Missing winner - #RIPMarkESmith

Mark E. Smith

[Qualche anno fa scrissi per la fanzine inserita nella versione in vinile di Vicious degli His Clancyness un piccolo ricordo della mia prima volta a un concerto dei Fall. In questa serata triste, mentre ascolto un po' a caso i video e le canzoni che un sacco di gente sta postando su facebook e twitter, lo voglio ricopiare qui, per dedicare un ultimo brindisi a Mark E. Smith. Non è molto, ma posso dire che è sincero.
Una versione italiana di questo pezzo era uscita sulla rivista Plenum, che purtroppo non esiste più ma che ha un archivio su Medium. Grazie a Jonathan Clancy per la traduzione, oltre che per l'invito.]

The first man I see coming into Covo Club's courtyard is a 50 year old figure, his hair is almost completely white and he has a black eye. He’s sitting on a bench, clinging onto his jacket and figuring out how to stay warm. He’s staring at the cigarette in his hand, his hand is on his lap. His other hand is holding his bloated cheek. They tell me that it’s The Fall’s tout manager, and that the black eyes comes complimentary directly from Mark E. Smith over a discussion at the previous night’s soundcheck. I wonder if it’s true.
How old is Mark E. Smith? Is he still capable of getting into a fight? Or with someone like him are you willing to accept everything, even a blow to your lower cheekbone? They say the tour manager asked that a bouquet of roses be delivered to the dressing room to be forgiven. I don’t believe this, come on.
Lets go in, they’re about to start.
Nope, the club is half empty. It’s a February night with no snow and no fog. Where is everyone? It’s one of those winter night where the cold seems to have sucked away all the city’s air. Life is somewhere else. These things don’t just happen without a reason.

I have a beer. In the venue there are characters I’ll get to know years later. I take a look at flyers of the following shows and I wait to figure out what exactly I’m doing here. When Mark E. Smith passes through the crowd to reach the stage I almost don’t notice. He’s wearing a blue shirt or maybe a grey one, I can’t tell under the stage lights, his pants are too big, high waist, and his jacket almost looks like it’s gonna fall off his shoulders. He looks exactly like the representation of the expression “a bag of bones”.
What disturbs me the most are his excavated cheeks, stripped by the years passing by: it’s funny how for a man like him, that has made words, and the way he pronounces them in songs his most well known trait, time seems to want to steal his mouth, like if it wanted to silence him.
In his eyes the light of obsession and when the band kicks in, he tightens his fist and stuffs it with rage in his jacket’s pocket. He strikes the microphone and his voice is here. Not on a cassette, or a book, or in the NME. Carried by the electricity along the lines of the PA system to the speakers chained to the walls: Mark E. Smith’s voice is with us.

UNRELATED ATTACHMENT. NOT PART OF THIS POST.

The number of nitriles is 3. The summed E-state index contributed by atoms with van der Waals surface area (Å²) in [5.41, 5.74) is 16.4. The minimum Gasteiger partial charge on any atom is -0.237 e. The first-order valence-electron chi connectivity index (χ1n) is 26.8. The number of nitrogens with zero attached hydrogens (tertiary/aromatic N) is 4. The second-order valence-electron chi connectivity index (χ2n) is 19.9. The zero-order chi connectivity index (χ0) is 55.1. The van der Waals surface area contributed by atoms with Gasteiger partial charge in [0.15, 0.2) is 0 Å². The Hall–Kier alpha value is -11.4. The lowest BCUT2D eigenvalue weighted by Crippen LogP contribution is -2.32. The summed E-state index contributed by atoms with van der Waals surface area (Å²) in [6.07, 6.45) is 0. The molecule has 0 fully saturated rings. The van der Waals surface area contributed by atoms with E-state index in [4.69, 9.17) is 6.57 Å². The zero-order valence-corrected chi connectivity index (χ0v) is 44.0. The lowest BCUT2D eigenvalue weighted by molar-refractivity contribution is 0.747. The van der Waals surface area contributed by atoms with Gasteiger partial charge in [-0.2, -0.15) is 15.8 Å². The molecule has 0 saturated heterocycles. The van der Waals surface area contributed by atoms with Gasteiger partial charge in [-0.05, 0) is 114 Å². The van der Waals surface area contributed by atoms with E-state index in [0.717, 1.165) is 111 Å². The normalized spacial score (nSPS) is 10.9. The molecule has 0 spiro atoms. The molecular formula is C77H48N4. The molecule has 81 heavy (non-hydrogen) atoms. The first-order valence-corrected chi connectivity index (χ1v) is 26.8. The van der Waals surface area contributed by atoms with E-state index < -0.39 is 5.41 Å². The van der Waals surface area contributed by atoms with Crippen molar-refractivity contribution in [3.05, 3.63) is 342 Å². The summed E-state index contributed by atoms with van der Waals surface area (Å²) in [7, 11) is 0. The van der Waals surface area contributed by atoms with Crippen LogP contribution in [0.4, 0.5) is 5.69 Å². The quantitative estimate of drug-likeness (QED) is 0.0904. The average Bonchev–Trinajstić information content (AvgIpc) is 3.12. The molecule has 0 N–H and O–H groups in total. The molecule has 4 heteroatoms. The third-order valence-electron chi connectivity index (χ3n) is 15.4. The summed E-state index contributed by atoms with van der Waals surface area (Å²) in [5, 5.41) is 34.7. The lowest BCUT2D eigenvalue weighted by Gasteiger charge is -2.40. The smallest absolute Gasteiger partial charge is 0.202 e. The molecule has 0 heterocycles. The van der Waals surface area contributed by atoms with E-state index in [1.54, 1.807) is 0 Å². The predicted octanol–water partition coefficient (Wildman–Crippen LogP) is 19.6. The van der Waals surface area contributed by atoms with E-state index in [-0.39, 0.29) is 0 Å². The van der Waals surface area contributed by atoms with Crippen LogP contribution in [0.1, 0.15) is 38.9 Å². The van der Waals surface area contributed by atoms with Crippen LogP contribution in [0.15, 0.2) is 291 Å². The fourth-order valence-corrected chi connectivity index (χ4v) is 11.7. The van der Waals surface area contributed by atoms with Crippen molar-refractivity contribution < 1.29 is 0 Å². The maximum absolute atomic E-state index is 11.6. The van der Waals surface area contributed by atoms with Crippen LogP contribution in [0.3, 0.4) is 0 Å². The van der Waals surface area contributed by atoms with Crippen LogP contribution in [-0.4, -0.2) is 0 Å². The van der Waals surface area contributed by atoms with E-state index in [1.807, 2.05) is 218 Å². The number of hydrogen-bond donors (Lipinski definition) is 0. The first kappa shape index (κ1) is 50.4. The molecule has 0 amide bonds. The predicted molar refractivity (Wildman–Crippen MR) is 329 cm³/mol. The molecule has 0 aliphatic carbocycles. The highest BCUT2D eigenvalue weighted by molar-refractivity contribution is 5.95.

That winter The Fall were touring Are You Are Missing Winner, that I think no one would define a memorable LP. But that was not important. Like the webzine Perfect Sound Forever had written, “There's never been and never will be a 'perfect' Fall record but that's part of what's made the group so vital - they still fuck around a lot and take chances”. There, I did not know that but I sensed that it wasn’t really necessary to recognize those songs, for sure they would not have played their old hits that I had in that only cd, the A Sides compilation. What was important was to stand there and just be in the blaze. The band accompanying him showed a depressing coldness and distance. The sounds were glacial, hard and mechanical. The guitars screeched and the drums crushed all other possibilities. A team of hitters on a mission.
From the new album I’m almost sure they played My Ex-Classmates Kids, that mocking reiteration, exasperated, that left you speechless. Maybe they played the entire thing, who knows, but every note seemed twisted that it was hard to tell with certainty.

I still remember quite well two things: the nerve wrecked crowd that in little groups starts exiting the room after about an hour of the show where every song seems the continuation of the previous one and you can't foresee any ending; and Mark E. Smith’s obstinacy in being Mark E. Smith.
The battle he was fighting, there on the stage with his proclamations, his falls, it was not against us, nor romantically against himself. All his ferociousness mixed with sarcasm was targeted towards music, the only opponent worth still fighting. A wall of music that he tried to take down and rebuild, he’d smash into continuously, without letting go even for an instant. The scornful dash with which he looked at his mic, as if he was compelled to sing, it was a surprise attack. All the chewed up and incomprehensible words were a way of confusing the opponent. He stayed there, attached to the music, with his bony fingers, badly keeping himself on foot and not going down. Music in the end would have won the fight, but Mark E. Smith, on that stage that he seemed to never want to leave had to fight tooth and nail.
Almost everyone has left. The people that have stayed have jumped into the first hall to dance, to forget the labor of the last hour. I go and take down the show’s poster from the wall. It’s a huge bright red sheet of paper and in the middle it just has the letters
T H E  F A L L.